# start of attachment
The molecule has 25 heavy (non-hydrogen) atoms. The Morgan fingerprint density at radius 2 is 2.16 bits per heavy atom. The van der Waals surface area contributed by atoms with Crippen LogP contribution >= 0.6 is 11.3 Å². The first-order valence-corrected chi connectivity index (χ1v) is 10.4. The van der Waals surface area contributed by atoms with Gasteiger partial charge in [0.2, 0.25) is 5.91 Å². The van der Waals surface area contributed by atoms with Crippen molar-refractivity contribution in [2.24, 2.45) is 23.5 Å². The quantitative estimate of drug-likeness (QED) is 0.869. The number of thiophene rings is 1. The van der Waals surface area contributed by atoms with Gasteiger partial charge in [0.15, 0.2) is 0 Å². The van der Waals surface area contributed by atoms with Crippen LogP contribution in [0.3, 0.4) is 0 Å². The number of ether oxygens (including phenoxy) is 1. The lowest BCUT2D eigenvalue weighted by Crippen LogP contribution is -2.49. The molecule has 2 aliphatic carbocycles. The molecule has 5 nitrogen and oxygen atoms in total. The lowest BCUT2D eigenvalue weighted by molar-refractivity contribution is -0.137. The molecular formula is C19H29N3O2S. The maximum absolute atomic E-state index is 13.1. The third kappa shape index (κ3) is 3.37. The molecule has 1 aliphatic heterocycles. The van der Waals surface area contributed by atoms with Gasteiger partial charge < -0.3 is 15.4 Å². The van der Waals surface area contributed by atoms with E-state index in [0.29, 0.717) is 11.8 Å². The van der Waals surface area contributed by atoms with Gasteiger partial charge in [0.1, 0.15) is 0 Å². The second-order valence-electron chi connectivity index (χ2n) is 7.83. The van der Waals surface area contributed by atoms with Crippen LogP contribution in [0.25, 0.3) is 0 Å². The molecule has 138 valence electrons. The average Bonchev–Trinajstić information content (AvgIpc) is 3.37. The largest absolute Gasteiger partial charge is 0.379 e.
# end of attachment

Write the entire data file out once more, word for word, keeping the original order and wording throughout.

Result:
The molecule has 25 heavy (non-hydrogen) atoms. The Morgan fingerprint density at radius 2 is 2.16 bits per heavy atom. The van der Waals surface area contributed by atoms with Crippen LogP contribution >= 0.6 is 11.3 Å². The first-order valence-corrected chi connectivity index (χ1v) is 10.4. The van der Waals surface area contributed by atoms with Gasteiger partial charge in [0.2, 0.25) is 5.91 Å². The van der Waals surface area contributed by atoms with Crippen molar-refractivity contribution in [2.24, 2.45) is 23.5 Å². The quantitative estimate of drug-likeness (QED) is 0.869. The number of thiophene rings is 1. The van der Waals surface area contributed by atoms with Gasteiger partial charge in [0.15, 0.2) is 0 Å². The van der Waals surface area contributed by atoms with Crippen LogP contribution in [0.3, 0.4) is 0 Å². The number of ether oxygens (including phenoxy) is 1. The lowest BCUT2D eigenvalue weighted by Crippen LogP contribution is -2.49. The molecule has 2 aliphatic carbocycles. The molecule has 5 nitrogen and oxygen atoms in total. The lowest BCUT2D eigenvalue weighted by molar-refractivity contribution is -0.137. The molecular formula is C19H29N3O2S. The maximum absolute atomic E-state index is 13.1. The third kappa shape index (κ3) is 3.37. The molecule has 1 aliphatic heterocycles. The van der Waals surface area contributed by atoms with Gasteiger partial charge < -0.3 is 15.4 Å². The van der Waals surface area contributed by atoms with E-state index in [0.29, 0.717) is 11.8 Å². The van der Waals surface area contributed by atoms with Gasteiger partial charge in [0.1, 0.15) is 0 Å². The second-order valence-electron chi connectivity index (χ2n) is 7.83. The van der Waals surface area contributed by atoms with Crippen LogP contribution in [0.25, 0.3) is 0 Å². The molecule has 138 valence electrons. The average Bonchev–Trinajstić information content (AvgIpc) is 3.37. The largest absolute Gasteiger partial charge is 0.379 e.